Oral Appliances and Combination Therapy

COAT: Continuous Open Airway Therapy


According to the Practice Parameters of the American Academy of Sleep Medicine, oral appliances are indicated for use in patients who have mild to moderate obstructive sleep apnea and who prefer them to CPAP therapy, or who do not respond to, are not appropriate candidates for, or who fail treatment attempts with CPAP. Oral appliances increase airway size by moving the lower jaw, tongue and posterior soft tissues forward, preventing them from collapsing in the back of the throat and obstructing the airway. 

A definitive diagnosis by a certified sleep physician, along with a physician recommendation for OAT, is needed to initiate oral appliance therapy. Oral appliances should be fitted by a qualified dentist who is trained in dental sleep medicine and experienced in the overall care of oral health, the temporomandibular joint, dental occlusion and associated oral structures.

A follow-up sleep test (PSG or HST) is required to ensure treatment efficacy and may also be needed if symptoms worsen or re-occur. Although oral appliances have been shown to be as effective as CPAP therapy in reducing cardiovascular comorbidity in OSA patients [Van Haesendonck] and many patients prefer them to CPAP because of the smaller size and ease of wear, in some cases oral appliance therapy does not result in a full therapeutic response (even when snoring is improved), therefore it is critical to complete a follow-up sleep study in order to confirm the effectiveness of the treatment, and if necessary discuss alternative or adjunctive approaches with the sleep physician (Van Haesendonck, G., et al. "Cardiovascular benefits of oral appliance therapy in obstructive sleep apnea: a systematic review." Journal of Dental Sleep Medicine 2.1 (2015): 9-14 )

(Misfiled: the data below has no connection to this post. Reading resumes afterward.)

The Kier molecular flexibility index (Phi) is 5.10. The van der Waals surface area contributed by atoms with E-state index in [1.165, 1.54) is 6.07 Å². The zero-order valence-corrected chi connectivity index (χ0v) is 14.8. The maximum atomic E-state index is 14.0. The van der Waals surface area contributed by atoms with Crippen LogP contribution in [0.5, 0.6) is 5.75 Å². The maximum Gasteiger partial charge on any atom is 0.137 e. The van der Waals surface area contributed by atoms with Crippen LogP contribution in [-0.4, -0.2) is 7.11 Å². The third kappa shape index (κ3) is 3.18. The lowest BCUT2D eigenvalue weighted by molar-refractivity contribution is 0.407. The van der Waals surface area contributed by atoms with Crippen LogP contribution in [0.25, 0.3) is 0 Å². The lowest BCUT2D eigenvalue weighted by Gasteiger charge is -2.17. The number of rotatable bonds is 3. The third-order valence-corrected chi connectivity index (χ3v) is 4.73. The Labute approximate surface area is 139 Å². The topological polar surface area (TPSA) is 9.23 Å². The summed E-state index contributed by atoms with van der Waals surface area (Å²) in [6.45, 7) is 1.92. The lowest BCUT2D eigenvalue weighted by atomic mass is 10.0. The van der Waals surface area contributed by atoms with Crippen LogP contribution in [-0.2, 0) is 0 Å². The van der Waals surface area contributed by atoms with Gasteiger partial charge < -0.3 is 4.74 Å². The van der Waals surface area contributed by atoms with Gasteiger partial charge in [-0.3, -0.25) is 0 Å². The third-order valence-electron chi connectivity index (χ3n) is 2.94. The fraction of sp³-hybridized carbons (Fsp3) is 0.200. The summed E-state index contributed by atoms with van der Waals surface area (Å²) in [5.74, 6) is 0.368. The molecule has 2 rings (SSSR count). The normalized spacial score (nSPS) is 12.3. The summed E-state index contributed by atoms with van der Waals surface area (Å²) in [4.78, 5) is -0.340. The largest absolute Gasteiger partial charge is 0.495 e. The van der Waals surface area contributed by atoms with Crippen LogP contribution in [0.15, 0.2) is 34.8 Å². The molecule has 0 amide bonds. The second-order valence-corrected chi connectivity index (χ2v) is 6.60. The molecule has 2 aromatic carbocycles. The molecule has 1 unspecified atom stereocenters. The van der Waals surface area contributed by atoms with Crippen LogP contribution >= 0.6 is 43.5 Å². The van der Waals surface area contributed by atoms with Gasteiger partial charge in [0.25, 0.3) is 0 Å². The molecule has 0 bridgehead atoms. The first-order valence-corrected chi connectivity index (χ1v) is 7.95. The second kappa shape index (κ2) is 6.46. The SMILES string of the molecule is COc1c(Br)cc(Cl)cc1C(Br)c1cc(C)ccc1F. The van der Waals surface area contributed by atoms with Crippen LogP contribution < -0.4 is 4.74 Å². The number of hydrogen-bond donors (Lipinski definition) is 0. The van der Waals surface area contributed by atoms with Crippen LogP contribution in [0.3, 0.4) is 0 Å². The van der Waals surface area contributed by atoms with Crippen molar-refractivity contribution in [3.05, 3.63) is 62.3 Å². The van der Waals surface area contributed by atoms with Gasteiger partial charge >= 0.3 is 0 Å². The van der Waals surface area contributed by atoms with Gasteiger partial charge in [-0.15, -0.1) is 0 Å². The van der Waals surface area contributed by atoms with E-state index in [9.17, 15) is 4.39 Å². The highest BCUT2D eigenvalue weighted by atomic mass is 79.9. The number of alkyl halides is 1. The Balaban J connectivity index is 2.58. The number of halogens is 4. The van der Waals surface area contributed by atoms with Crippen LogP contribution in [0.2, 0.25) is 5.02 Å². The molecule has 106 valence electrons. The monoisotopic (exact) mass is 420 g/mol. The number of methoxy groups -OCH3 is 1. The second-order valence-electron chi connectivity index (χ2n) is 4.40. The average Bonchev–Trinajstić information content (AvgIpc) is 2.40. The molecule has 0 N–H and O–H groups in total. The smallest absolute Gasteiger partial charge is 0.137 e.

Using an over-the-counter appliance is not recommended, since the only way to identify the presence, type and severity of sleep apnea is a diagnostic sleep test and a full evaluation by the sleep physician - while the elimination of snoring alone may continue to mask apneas and significant oxygen desaturations which only a follow up sleep study can detect.

There are over a hundred types of oral appliances used to reposition the mandible and achieve mechanical stabilization of the airway.  Although the principle of action is essentially the same, variations in patients' skeletal and dental anatomy, soft tissue size, range of motion, dexterity and aesthetic preferences, as well as considerations such as grinding patterns and material sensitivity make every case selection process unique. 


Somnomed appliances

We use both Somnodent Fusion (a dorsal fin design) and Herbst Advance for an increased protrusive range and exceptional comfort. Somnomed appliances come with a 3 year warranty and are  made with proprietary soft SMH BFlex lining that does not attract odors or delaminate.